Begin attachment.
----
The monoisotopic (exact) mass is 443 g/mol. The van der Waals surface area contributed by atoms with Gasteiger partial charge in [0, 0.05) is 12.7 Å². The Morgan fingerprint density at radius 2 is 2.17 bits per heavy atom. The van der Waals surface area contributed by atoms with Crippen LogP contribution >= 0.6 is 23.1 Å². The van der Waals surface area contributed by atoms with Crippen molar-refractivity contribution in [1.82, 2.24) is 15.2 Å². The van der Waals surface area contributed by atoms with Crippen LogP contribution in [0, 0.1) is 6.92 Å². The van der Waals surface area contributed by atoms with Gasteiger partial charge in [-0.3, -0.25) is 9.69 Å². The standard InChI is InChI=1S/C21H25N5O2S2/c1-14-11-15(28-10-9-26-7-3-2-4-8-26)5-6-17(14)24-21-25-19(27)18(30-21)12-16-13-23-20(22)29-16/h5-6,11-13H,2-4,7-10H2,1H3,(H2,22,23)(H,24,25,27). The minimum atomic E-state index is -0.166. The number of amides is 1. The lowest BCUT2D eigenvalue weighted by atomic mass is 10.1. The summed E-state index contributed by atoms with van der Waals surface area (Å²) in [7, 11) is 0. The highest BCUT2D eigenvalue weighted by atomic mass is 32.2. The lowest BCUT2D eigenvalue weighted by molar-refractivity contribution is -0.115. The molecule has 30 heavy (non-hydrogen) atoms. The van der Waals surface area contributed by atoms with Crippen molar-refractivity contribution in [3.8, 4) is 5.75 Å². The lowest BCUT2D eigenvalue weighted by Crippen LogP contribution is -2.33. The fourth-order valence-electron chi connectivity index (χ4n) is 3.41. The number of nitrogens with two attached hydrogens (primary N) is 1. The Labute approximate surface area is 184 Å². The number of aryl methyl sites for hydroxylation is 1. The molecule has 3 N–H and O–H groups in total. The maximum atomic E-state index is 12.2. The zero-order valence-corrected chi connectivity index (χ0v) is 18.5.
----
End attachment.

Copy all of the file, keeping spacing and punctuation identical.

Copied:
The monoisotopic (exact) mass is 443 g/mol. The van der Waals surface area contributed by atoms with Gasteiger partial charge in [0, 0.05) is 12.7 Å². The Morgan fingerprint density at radius 2 is 2.17 bits per heavy atom. The van der Waals surface area contributed by atoms with Crippen LogP contribution >= 0.6 is 23.1 Å². The van der Waals surface area contributed by atoms with Crippen molar-refractivity contribution in [1.82, 2.24) is 15.2 Å². The van der Waals surface area contributed by atoms with Crippen LogP contribution in [0, 0.1) is 6.92 Å². The van der Waals surface area contributed by atoms with Gasteiger partial charge in [-0.3, -0.25) is 9.69 Å². The standard InChI is InChI=1S/C21H25N5O2S2/c1-14-11-15(28-10-9-26-7-3-2-4-8-26)5-6-17(14)24-21-25-19(27)18(30-21)12-16-13-23-20(22)29-16/h5-6,11-13H,2-4,7-10H2,1H3,(H2,22,23)(H,24,25,27). The minimum atomic E-state index is -0.166. The number of amides is 1. The lowest BCUT2D eigenvalue weighted by atomic mass is 10.1. The summed E-state index contributed by atoms with van der Waals surface area (Å²) in [7, 11) is 0. The highest BCUT2D eigenvalue weighted by atomic mass is 32.2. The lowest BCUT2D eigenvalue weighted by molar-refractivity contribution is -0.115. The molecule has 30 heavy (non-hydrogen) atoms. The van der Waals surface area contributed by atoms with Crippen molar-refractivity contribution in [3.8, 4) is 5.75 Å². The lowest BCUT2D eigenvalue weighted by Crippen LogP contribution is -2.33. The fourth-order valence-electron chi connectivity index (χ4n) is 3.41. The number of nitrogens with two attached hydrogens (primary N) is 1. The Labute approximate surface area is 184 Å². The number of aryl methyl sites for hydroxylation is 1. The molecule has 3 N–H and O–H groups in total. The maximum atomic E-state index is 12.2. The zero-order valence-corrected chi connectivity index (χ0v) is 18.5.